Any citation created before July 30, 2012 will labeled as a “Cited page.” New citations will be saved as cited passages, pages or articles.

We also added the ability to view new citations from your projects or the book or article where you created them.

Notes (0)
Bookmarks (0)

You have no saved items from this article

Project items include:
  • Saved book/article
  • Highlights
  • Quotes/citations
  • Notes
  • Bookmarks
Notes
Cite this article

Cited article

Style
Citations are available only to our active members.
Buy instant access to cite pages or passages in MLA, APA and Chicago citation styles.

(Einhorn, 1992, p. 25)

(Einhorn 25)

1. Lois J. Einhorn, Abraham Lincoln, the Orator: Penetrating the Lincoln Legend (Westport, CT: Greenwood Press, 1992), 25, http://www.questia.com/read/27419298.

Cited article

The Effect of Transactional and Transformational Leadership Styles on the Organizational Commitment and Job Satisfaction of Customer Contact Personnel
Settings

Settings

Typeface
Text size Smaller Larger Reset View mode
Search within

Search within this article

Look up

Look up a word

  • Dictionary
  • Thesaurus
Please submit a word or phrase above.
Print this page

Print this page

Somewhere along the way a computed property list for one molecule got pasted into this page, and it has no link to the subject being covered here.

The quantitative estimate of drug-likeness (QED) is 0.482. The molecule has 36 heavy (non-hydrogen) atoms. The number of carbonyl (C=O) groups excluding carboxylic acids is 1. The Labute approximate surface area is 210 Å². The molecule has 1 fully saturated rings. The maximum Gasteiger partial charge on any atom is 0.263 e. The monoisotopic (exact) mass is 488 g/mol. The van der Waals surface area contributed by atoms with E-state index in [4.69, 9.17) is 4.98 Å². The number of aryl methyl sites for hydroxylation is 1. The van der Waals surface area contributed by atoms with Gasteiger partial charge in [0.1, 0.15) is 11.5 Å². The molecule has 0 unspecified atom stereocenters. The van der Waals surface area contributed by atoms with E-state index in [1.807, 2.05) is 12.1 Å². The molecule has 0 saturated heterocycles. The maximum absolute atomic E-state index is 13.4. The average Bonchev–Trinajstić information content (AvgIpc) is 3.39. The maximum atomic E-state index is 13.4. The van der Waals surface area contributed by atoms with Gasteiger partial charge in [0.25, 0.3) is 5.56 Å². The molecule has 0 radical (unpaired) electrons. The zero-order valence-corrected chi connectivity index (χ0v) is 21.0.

Why can't I print more than one page at a time?

Help
Full screen

matching results for page

    Questia reader help

    How to highlight and cite specific passages

    1. Click or tap the first word you want to select.
    2. Click or tap the last word you want to select, and you’ll see everything in between get selected.
    3. You’ll then get a menu of options like creating a highlight or a citation from that passage of text.

    OK, got it!

    Cited passage

    Style
    Citations are available only to our active members.
    Buy instant access to cite pages or passages in MLA, APA and Chicago citation styles.

    "Portraying himself as an honest, ordinary person helped Lincoln identify with his audiences." (Einhorn, 1992, p. 25).

    "Portraying himself as an honest, ordinary person helped Lincoln identify with his audiences." (Einhorn 25)

    "Portraying himself as an honest, ordinary person helped Lincoln identify with his audiences."1

    1. Lois J. Einhorn, Abraham Lincoln, the Orator: Penetrating the Lincoln Legend (Westport, CT: Greenwood Press, 1992), 25, http://www.questia.com/read/27419298.

    Cited passage

    Thanks for trying Questia!

    Please continue trying out our research tools, but please note, full functionality is available only to our active members.

    Your work will be lost once you leave this Web page.

    Buy instant access to save your work.

    Already a member? Log in now.

    Oops!

    An unknown error has occurred. Please click the button below to reload the page. If the problem persists, please try again in a little while.